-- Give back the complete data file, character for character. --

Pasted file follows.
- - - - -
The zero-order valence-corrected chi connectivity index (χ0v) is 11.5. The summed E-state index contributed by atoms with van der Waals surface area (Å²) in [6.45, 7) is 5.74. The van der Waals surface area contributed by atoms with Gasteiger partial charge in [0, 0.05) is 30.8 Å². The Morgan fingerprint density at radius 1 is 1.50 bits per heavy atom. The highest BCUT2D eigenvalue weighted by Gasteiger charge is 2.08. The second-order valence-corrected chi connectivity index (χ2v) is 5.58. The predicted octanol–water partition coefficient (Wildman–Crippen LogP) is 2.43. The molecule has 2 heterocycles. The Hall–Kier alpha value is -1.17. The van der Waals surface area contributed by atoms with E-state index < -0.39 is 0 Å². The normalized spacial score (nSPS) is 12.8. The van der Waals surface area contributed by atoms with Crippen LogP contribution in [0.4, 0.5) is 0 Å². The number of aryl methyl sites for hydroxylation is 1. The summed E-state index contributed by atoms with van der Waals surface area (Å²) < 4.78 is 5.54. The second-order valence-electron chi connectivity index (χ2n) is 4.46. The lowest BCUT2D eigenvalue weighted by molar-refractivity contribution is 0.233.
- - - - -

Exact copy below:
The zero-order valence-corrected chi connectivity index (χ0v) is 11.5. The summed E-state index contributed by atoms with van der Waals surface area (Å²) in [6.45, 7) is 5.74. The van der Waals surface area contributed by atoms with Gasteiger partial charge in [0, 0.05) is 30.8 Å². The Morgan fingerprint density at radius 1 is 1.50 bits per heavy atom. The highest BCUT2D eigenvalue weighted by Gasteiger charge is 2.08. The second-order valence-corrected chi connectivity index (χ2v) is 5.58. The predicted octanol–water partition coefficient (Wildman–Crippen LogP) is 2.43. The molecule has 2 heterocycles. The Hall–Kier alpha value is -1.17. The van der Waals surface area contributed by atoms with E-state index < -0.39 is 0 Å². The normalized spacial score (nSPS) is 12.8. The van der Waals surface area contributed by atoms with Crippen LogP contribution in [0.4, 0.5) is 0 Å². The number of aryl methyl sites for hydroxylation is 1. The summed E-state index contributed by atoms with van der Waals surface area (Å²) < 4.78 is 5.54. The second-order valence-electron chi connectivity index (χ2n) is 4.46. The lowest BCUT2D eigenvalue weighted by molar-refractivity contribution is 0.233.